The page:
You may have had to improvise with your work set up during Covid-19 if you do not normally work from home. You may be noticing some new aches and pains. Not everyone has a dedicated workspace, desk and chair at home and are relying on the kitchen or dining table or even their laps at present.
If you have family at home as well, juggling available space and work surfaces to accommodate their needs and other day to day tasks can prove testing. Finding an ideal space may be near impossible.
So I thought that I would share with you some improvised or cheapish fixes that may make you more comfortable working at home.
Below is a diagram of an ideal set up.
Tips for temporary adjustments
1)Seat heights should be raised with a cushion if too low.
2) If you are shorter use a book or footrest under your feet so you can sit back comfortably in your chair.
3) Make sure the seat is not hitting the back of your knees because it can restrict the blood flow and cause you feet and ankles to swell. Change the chair or place a cushion behind your back to reduce the depth of the chair.
4) Support in the small of your back if you have a tendency to sit slumped, put a small cushion or rolled towel in behind you at waist level. If using a small towel, feed it into an old pair of tights (!) so you can tie it around the back of the chair to hold it in place.
5) Laptop screens are too low to use long term. Offices tend to have docking stations. Without, you will likely develop a forward neck posture. Your head is very heavy for the muscles to hold up in this position. Your body can probably cope for short periods. For longer-term working, you can use books to raise it to a comfortable eye level, one that keeps your head and neck in neutral ( Do the same for PC monitors if too low) but you will need to use an external keyboard and mouse. Keep your wrists in neutral. Despite the name, laptops should not be used on a low surface for obvious reasons.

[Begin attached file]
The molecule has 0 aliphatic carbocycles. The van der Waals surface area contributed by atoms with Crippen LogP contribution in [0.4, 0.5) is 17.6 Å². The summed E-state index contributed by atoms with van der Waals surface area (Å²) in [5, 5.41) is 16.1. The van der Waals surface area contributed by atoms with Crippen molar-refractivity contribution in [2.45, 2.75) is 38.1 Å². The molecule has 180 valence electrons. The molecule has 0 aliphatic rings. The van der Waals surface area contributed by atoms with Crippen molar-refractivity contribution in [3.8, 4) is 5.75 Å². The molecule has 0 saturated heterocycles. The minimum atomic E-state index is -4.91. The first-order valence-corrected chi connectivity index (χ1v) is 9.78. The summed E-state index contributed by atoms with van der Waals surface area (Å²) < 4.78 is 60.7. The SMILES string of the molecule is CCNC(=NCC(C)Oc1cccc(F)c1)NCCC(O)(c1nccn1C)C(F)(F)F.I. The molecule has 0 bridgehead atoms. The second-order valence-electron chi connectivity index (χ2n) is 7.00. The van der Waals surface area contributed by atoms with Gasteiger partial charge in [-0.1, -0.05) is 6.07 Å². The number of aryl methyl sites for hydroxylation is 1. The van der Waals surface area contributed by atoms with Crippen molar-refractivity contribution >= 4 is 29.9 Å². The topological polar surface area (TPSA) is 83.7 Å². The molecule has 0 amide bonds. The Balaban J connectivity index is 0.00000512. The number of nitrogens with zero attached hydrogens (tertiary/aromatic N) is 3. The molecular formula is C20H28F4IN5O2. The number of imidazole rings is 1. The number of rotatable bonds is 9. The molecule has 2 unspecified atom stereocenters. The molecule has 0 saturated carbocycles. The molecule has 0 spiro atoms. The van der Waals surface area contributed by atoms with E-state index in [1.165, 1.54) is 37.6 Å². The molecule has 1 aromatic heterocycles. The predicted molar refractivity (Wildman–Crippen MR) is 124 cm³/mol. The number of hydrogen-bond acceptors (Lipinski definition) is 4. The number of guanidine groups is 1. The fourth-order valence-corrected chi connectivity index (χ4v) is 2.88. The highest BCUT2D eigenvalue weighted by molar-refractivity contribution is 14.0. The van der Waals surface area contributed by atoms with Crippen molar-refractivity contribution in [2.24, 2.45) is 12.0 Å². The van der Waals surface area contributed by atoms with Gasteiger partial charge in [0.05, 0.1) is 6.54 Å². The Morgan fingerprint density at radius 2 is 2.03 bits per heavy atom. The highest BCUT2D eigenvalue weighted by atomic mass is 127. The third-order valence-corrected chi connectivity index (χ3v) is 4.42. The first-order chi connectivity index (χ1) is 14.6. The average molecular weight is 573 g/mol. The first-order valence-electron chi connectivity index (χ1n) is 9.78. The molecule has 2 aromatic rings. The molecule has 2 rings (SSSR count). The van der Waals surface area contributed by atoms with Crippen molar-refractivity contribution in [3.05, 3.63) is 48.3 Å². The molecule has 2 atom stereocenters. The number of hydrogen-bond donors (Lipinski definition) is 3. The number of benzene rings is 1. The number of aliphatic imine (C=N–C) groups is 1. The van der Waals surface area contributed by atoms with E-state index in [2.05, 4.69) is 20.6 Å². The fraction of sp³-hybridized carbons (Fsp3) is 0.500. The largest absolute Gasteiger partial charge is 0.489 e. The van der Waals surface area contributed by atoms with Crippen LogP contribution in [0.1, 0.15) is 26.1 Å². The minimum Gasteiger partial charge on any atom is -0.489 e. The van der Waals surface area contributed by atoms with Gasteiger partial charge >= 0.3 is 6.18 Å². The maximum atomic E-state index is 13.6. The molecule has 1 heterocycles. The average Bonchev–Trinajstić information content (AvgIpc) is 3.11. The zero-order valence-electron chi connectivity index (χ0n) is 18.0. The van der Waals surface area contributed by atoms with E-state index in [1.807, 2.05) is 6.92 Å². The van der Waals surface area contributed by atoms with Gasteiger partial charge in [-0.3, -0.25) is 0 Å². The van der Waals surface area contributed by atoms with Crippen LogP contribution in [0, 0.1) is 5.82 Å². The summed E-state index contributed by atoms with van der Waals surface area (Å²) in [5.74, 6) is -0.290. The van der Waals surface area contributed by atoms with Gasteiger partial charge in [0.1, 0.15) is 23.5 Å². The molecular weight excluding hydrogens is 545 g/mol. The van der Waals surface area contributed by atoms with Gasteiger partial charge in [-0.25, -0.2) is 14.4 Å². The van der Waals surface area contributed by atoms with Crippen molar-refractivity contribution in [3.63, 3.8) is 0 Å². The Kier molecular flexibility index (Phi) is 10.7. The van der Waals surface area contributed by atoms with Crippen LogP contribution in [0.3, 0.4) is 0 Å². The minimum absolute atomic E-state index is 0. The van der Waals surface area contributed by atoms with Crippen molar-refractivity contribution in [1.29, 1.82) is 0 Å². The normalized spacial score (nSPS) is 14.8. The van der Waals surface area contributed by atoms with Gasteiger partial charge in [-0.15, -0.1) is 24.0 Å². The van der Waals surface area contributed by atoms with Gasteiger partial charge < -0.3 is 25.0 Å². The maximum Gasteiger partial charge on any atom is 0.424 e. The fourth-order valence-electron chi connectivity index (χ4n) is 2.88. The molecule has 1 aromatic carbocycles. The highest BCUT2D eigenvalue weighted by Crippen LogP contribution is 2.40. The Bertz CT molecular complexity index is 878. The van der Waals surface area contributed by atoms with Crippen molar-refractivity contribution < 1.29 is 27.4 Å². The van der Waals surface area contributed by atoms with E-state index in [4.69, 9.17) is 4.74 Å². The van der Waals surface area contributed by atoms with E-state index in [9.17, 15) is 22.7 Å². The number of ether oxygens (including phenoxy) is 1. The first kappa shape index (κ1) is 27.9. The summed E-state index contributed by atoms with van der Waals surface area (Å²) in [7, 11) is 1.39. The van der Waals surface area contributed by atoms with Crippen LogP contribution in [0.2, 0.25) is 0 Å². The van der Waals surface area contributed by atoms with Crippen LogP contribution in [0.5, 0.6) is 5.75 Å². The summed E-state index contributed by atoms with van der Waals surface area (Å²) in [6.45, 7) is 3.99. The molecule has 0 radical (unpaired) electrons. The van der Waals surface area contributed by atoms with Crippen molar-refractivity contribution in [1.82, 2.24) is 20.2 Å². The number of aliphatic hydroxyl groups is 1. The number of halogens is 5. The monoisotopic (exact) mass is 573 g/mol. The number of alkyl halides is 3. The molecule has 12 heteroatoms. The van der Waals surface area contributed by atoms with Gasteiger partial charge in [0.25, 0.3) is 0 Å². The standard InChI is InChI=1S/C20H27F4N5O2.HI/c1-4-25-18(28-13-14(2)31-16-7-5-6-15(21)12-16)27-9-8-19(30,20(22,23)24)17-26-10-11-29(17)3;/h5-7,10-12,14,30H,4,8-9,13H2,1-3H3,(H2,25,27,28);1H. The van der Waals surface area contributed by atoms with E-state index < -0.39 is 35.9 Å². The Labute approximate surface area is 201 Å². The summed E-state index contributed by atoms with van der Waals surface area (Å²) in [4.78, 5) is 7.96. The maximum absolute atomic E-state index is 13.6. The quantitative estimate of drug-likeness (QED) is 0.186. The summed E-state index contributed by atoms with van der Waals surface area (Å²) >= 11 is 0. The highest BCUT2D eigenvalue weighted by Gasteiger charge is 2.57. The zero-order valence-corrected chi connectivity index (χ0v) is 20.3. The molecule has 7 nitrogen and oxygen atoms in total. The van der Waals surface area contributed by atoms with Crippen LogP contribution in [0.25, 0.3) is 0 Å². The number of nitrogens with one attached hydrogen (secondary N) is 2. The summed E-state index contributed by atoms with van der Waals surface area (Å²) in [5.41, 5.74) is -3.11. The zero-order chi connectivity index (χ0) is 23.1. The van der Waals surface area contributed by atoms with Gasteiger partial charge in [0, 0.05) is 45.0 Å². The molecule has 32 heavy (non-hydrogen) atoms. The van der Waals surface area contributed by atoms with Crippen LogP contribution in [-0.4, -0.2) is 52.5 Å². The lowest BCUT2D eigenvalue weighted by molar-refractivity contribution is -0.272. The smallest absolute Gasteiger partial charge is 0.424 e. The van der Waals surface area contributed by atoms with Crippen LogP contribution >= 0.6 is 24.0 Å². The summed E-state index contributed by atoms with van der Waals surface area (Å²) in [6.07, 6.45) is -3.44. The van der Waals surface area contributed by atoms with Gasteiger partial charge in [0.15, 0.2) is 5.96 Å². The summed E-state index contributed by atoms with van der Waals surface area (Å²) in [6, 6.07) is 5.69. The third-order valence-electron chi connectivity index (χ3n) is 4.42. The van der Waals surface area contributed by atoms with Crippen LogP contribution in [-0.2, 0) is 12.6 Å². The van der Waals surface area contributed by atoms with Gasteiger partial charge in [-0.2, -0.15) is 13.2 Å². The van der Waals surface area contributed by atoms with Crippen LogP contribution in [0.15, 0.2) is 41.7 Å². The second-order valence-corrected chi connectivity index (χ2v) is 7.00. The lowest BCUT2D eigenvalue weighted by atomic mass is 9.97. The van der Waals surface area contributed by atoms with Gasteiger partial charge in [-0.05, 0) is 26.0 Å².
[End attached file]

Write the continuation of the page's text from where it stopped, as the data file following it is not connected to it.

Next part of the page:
6) Consider a standing work surface for part of the working day if your hours are long. For example, the kitchen work surface or chest of drawers. You will most likely have to tweak the height so that your arms are in a similar position to the ideal seated posture. Try using an upturned plastic storage box, suitcase or washing up bowel, books or other improvised objects. But alternate between sitting and standing.
Longer term Solutions
No space for a dedicated desk and office chair then dependent on your needs you could buy an inexpensive seat & or lumbar support cushion, laptop riser, or a monitor and external keyboard and mouse online. You can even invest in a sit stand desk riser. An example can be seen here. https://sit-stand.com/sit-stand-converter/120-yo-yo-desk-mini.html other sites can be found through google for all these products.
Movement and Exercise
We are not designed to stay in one position. Even the perfect sitting posture will cause our bodies problems if we don’t move often. Movement improves circulation, comfort and performance. It also decreases the risk of injuries. Remember you are no longer commuting to and from work which is exercise in itself. Most of the following are reminders
- Take some exercise before and after work.
- Make sure you have a mid day break if doing a full day and move.
- Set reminders to move, on your smart phone- time passes quickly when focused.
- Switch between sitting and standing
- Get up at regular intervals.
- Take phone calls standing or moving around.
- Climb up and down the stairs a few times or walk around the garden.
- Stretch in standing or on the floor
- Walk, run or cycle outside daily. If not used to these activities vary and build up slowly.
- Schedule a live or on demand Hogarth work out into your day.
Remember – Exercise is good for your brain and cognition as well as your body. Below shows a scan and the benefits of exercise in adolescents.
Don’t be tempted to work late into the evening. Evidence shows that blue light interrupts our sleep. Good quality sleep is necessary for a health immune system required to heal our body and mind. Find out more here:- https://www.sleepfoundation.org/articles/why-electronics-may-stimulate-you-bed
Stay safe and well and keep moving!
For more advice or a video consultation. Louise can be contacted on firstname.lastname@example.org or 07956255427 while the club and clinic are temporarily closed.